Powdery and downy mildews are two common pathogens that impact plant and crop health. Powdery mildew is a fungus that results in distinct white spots on plant leaves and stems. It’s common among many plants and crops including legumes, cucurbits, apples, pears, onions, maple trees, and grapes. It requires low humidity with warm temperatures, making greenhouses a great environment to infect. On the other hand, downy mildew is a fungus-like parasite that is actually more closely related to algae. It also results in spots which are distinct in that they are more angular, and often yellow or gray in color. In grapes, downy mildew spots are yellow and oily-looking. In mint and basil, downy mildew spots are darker brown or black. Downy mildew is most common in spring and fall with cool nights and high humidity, warm days.

With both mildews, they survive by stealing nutrients from plants which can stress, weaken and even kill the plant. They can also make plants vulnerable to other pathogens and insect damage. Similarly, they can spread via insects like aphids, wind, rain, runoff, irrigation, and contact with infected plants.

Downy mildew is a zoospore, making it capable of “swimming” through water to infect one plant to the next. Spots on leaves can grow larger and denser until they even impact photosynthesis. This can lead to defoliation, sunburn, soft rots, plant death, and can affect the level of sugars that develop in fruit and vegetables and therefore their flavor. Both also have unique varieties that affect particular crops, for example the variety of powdery mildew that has infected squash cannot infect grapes. It is important to be aware of plant families though, as mildew that has attacked basil can be transferred to mint.

Despite their differences, their management techniques are similar. Because they need high humidity to proliferate, it’s best to avoid over-watering techniques, avoid fertilization during outbreaks, properly space plants particularly in greenhouses, and prune overcrowded areas particularly for trees and crops like grapes. Since downy mildew can overwinter, it is critical to dispose all infected plants. For cucurbits, there are some mildew-resistant crop strains. For grapes, berries will naturally protect themselves after 2-3 weeks of their development. However, certain fungicides like sterol inhibitors and strobilurins don’t completely kill mildew and others like difenoconazole are phytotoxic to grapes.

For grapes in particular, and any other affected plant or crop, there are environmentally friendly fungicides and algaecides that can contain both powdery and downy mildew. BioSafe PerCarb is a biofungicide based in sodium carbonate peroxyhydrate that should be applied every 7-10 days to field crops or within greenhouses. To maximize treatment efficiency, it is recommended to supplement with a foliar treatment such as Oxidate 2.0. These fungicides work together to provide increased stability, and again can be applied from seed to harvest via spray, soil drench, or pre-plant drip with a 0-hour re-entry interval and 0-day pre-harvest interval. They are also both EPA certified, OMRI approved, and biodegradable.

What is the recommended product and application rate to treat water for pathogen suppression in hydroponic & aquaponic systems? As we’ve had a number of customers ask questions on this topic and these applications are not covered in much detail in the specimen labels we’ve decided to cover it in this post.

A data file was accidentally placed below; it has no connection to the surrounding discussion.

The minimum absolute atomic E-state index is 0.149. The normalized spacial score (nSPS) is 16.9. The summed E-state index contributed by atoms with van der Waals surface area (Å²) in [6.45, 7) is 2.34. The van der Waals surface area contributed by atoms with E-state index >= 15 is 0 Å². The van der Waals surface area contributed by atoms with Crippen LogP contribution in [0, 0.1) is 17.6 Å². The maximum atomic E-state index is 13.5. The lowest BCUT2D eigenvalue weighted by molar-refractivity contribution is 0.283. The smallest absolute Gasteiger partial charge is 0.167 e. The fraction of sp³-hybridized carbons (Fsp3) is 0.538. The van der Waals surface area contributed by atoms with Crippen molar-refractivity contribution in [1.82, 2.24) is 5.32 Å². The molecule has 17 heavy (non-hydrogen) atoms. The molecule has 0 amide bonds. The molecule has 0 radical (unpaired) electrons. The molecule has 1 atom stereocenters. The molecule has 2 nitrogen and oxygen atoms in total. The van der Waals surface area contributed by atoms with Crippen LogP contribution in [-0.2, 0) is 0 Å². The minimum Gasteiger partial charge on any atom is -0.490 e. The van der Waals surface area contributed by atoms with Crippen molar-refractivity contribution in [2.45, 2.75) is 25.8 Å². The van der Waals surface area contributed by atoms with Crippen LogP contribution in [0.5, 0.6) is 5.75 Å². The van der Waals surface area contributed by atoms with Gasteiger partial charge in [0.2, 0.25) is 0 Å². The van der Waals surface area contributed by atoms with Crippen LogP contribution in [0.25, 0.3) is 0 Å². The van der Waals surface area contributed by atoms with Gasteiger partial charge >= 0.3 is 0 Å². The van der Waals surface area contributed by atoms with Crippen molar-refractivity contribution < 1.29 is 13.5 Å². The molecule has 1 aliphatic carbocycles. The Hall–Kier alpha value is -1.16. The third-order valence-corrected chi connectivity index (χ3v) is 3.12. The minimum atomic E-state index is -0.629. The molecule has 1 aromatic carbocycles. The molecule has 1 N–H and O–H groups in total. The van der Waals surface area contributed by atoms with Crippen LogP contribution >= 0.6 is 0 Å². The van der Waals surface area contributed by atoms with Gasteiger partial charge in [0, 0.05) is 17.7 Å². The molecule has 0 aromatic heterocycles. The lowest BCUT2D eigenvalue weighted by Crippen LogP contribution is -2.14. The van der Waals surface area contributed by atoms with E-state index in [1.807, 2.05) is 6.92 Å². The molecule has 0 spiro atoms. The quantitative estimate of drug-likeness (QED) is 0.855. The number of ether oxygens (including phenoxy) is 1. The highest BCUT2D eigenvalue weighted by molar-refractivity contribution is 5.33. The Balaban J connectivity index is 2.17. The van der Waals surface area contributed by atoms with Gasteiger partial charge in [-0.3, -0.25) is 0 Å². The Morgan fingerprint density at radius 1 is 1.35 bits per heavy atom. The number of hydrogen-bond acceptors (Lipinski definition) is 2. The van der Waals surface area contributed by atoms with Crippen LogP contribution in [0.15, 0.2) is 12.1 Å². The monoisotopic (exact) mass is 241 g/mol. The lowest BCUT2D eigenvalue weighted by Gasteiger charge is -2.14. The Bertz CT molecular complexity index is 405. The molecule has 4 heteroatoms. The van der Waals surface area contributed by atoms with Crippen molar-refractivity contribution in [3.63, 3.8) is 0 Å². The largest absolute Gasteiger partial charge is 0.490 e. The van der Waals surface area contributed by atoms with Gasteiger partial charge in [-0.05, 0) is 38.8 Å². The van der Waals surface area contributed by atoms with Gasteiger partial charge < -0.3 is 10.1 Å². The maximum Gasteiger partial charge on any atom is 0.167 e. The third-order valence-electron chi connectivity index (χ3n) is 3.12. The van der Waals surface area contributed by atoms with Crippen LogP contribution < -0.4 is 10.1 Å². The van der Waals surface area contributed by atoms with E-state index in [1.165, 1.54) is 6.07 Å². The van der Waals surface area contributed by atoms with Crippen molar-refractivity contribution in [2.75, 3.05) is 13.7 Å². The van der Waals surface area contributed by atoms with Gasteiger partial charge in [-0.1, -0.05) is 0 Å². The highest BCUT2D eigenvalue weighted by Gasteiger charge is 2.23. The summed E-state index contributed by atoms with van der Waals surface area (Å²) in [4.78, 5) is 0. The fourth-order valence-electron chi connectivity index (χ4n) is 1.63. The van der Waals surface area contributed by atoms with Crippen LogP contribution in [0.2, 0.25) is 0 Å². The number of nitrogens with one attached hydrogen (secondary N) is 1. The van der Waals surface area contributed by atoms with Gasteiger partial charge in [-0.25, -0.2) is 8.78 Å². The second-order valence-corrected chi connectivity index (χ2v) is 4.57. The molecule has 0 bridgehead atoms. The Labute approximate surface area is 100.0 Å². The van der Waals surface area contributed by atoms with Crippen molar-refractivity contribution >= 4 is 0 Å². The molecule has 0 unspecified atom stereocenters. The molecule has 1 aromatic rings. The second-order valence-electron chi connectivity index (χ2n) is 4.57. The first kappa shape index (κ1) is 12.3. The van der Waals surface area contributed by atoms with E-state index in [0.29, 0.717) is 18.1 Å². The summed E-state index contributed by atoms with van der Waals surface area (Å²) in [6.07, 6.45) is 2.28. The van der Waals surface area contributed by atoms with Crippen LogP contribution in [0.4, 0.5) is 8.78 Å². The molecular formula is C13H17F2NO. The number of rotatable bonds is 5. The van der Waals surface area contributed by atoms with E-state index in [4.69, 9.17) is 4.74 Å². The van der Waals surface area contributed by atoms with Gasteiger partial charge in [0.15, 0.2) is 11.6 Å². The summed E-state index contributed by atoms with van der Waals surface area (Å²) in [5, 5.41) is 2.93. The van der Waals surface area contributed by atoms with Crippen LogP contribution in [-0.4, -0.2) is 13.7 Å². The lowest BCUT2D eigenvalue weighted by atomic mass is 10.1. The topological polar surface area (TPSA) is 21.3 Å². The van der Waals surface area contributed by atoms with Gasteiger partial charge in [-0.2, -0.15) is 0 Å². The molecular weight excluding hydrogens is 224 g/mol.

The recommended product for this application is OxiDate and it can be applied as a direct application to the reservoir at a rate of between 1:1000 and 1:2000 (6.4 fl.oz – 12.8 fl.oz of OxiDate per 100 gallons of water). For any young seedlings a rate of 1:2000 is recommended. For more mature plants a rate of up to 1:1000 can be used. When used in conjunction with a liquid fertilizer the recommended rate is 1:2000.

Since the application of OxiDate at 1:1000 can reduce the pH of water by a few points and root systems vary in their sensitivity to pH changes and phyto-toxicity, we would strongly suggest testing on a small batch of plants using this rate and make sure the plants are ok before applying on a large scale. If any wilting or other phyto-toxicity symptoms are observed, decrease the rate and test again. As a reference, see the attached PDF document that charts PH and ORP values at varying dilution rates.

Once an appropriate rate is determined (1:1000 or 1:2000), apply that rate to the reservoir. If the rate is 1:1000, the solution will have approximately 270 PPM of H202 and if it is 1:2000, it will be around 135 PPM of H202. Monitor the H202 PPM using Peroxide test strips once every 48 hrs and replenish with OxiDate as needed to maintain the appropriate PPM (135 or 270). The dosage calculator helps determine the correct dosage based on the test strip reading.

In aquaponic systems caution should be exercised as we have found that fish cannot sustain sudden pH changes and OxiDate can drop pH depending on the rate and water quality. In this case the manufacturer recommends that a 1:2000 rate is split applied. For example, for 2000 gallons water, at 1:2000, 1 gallon of OxiDate will be applied as 4 applications of 0.25 gallons with a time interval of at least 4-6 hours between each 0.25 gallon application. The pH level should be monitored before and after each application to make sure that pH is not dropping by more than 0.5-1.0 point after every 0.25 gallon application and that at the end of 4-6 hours, the pH of the water is coming back to where it was.

Until the next time – happy growing!

Organic-approved biological fungicides have definite environmental advantages over conventional pesticides, but differ in their mode of action compared to activated peroxygen products.